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Briefs (left)

Issuing Contracts, Ex-Convict
Took Bribes in Iraq, U.S. Says

By James Glanz

A North Carolina man who was charged Thursday with accepting kickbacks and bribes was hired as a controller and financial officer for the American occupation authority in Iraq despite having served prison time for felony fraud in the 1990s.

The job gave the man, Robert J. Stein, control over $82 million in cash earmarked for Iraqi rebuilding projects.

Along with a web of other conspirators who have not yet been named, Stein and his wife received “bribes, kickbacks and gratuities amounting to at least $200,000 per month” to steer lucrative construction contracts to companies run by another American, Philip H. Bloom, an affidavit outlining the criminal complaint says. Stein’s wife, who was not named, has not been charged with wrongdoing in the case;

Bloom was charged with a range of crimes on Wednesday.

In the staccato language of the affidavit, filed in Federal District Court in the District of Columbia, Stein, 50, was charged with wire fraud, conspiracy, interstate transportation of stolen property and conspiracy to commit money laundering.

Military Recruitment Falls Short
In Key Jobs

By Damien Cave

The military is falling far behind in its effort to recruit and re-enlist soldiers for some of the most vital combat positions in Iraq and Afghanistan, according to a new government report.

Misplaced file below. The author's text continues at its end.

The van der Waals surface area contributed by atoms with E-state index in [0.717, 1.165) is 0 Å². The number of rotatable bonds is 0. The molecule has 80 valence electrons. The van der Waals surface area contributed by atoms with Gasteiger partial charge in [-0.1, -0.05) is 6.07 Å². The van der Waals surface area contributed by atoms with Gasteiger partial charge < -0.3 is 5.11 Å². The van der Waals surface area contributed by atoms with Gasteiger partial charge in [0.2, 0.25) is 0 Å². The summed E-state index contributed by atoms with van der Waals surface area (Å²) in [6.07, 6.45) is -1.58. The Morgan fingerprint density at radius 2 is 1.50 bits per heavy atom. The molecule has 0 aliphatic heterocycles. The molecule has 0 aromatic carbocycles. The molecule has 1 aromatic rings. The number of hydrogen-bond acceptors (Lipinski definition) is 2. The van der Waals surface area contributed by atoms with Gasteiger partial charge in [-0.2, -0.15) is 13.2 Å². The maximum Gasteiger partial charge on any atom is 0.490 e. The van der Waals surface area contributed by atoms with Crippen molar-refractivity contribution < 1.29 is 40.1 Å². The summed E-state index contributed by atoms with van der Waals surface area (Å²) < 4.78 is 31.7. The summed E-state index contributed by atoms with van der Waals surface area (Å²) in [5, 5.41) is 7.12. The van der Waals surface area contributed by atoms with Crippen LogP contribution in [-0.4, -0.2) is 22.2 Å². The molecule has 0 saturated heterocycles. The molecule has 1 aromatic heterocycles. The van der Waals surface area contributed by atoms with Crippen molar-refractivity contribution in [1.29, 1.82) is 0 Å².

The report, completed by the Government Accountability Office, shows that the Army, National Guard and Marines signed up as few as a third of the Special Forces soldiers, intelligence specialists and translators that they had aimed for in the last year.

The report found that, in all, the military, which is engaged in the most demanding wartime recruitment effort since the 1970s, had failed to adequately staff fully 41 percent of its array of combat and noncombat ranks.

Officials with the accountability office, the independent investigative arm of Congress, found that some of the critical shortfalls had been masked by the overfilling of other positions in an effort to reach overall recruiting goals. As a result, the GAO report questioned whether Congress had been given an accurate picture by the Pentagon of the military’s ability to maintain the force it needs for Iraq and Afghanistan.

News Tycoon Stole Millions,
Indictment Alleges

By Geraldine Fabrikant

Conrad Black, once a major force in business, political and social circles in Manhattan and London, was indicted Thursday on charges that he and three former colleagues stole $51.8 million from Hollinger International, the giant international newspaper publisher he helped create.

The indictment alleges that Black, 61, and his co-defendants worked out a plan to divert funds to themselves and misused corporate funds, such as when Black and his wife took a private jet to Bora Bora, and he spent $40,000 to cover much of the cost of a lavish birthday party for her.

“If you worked at a bank and you wanted to spend $40,000 on yourself, you should ask someone other than you,” said Patrick Fitzgerald, the U.S. Attorney for the Northern District of Illinois, who announced the 11-count indictment handed down Thursday by a federal grand jury in Chicago. “Failing to do so when there was a legal obligation to do so is a fraud.”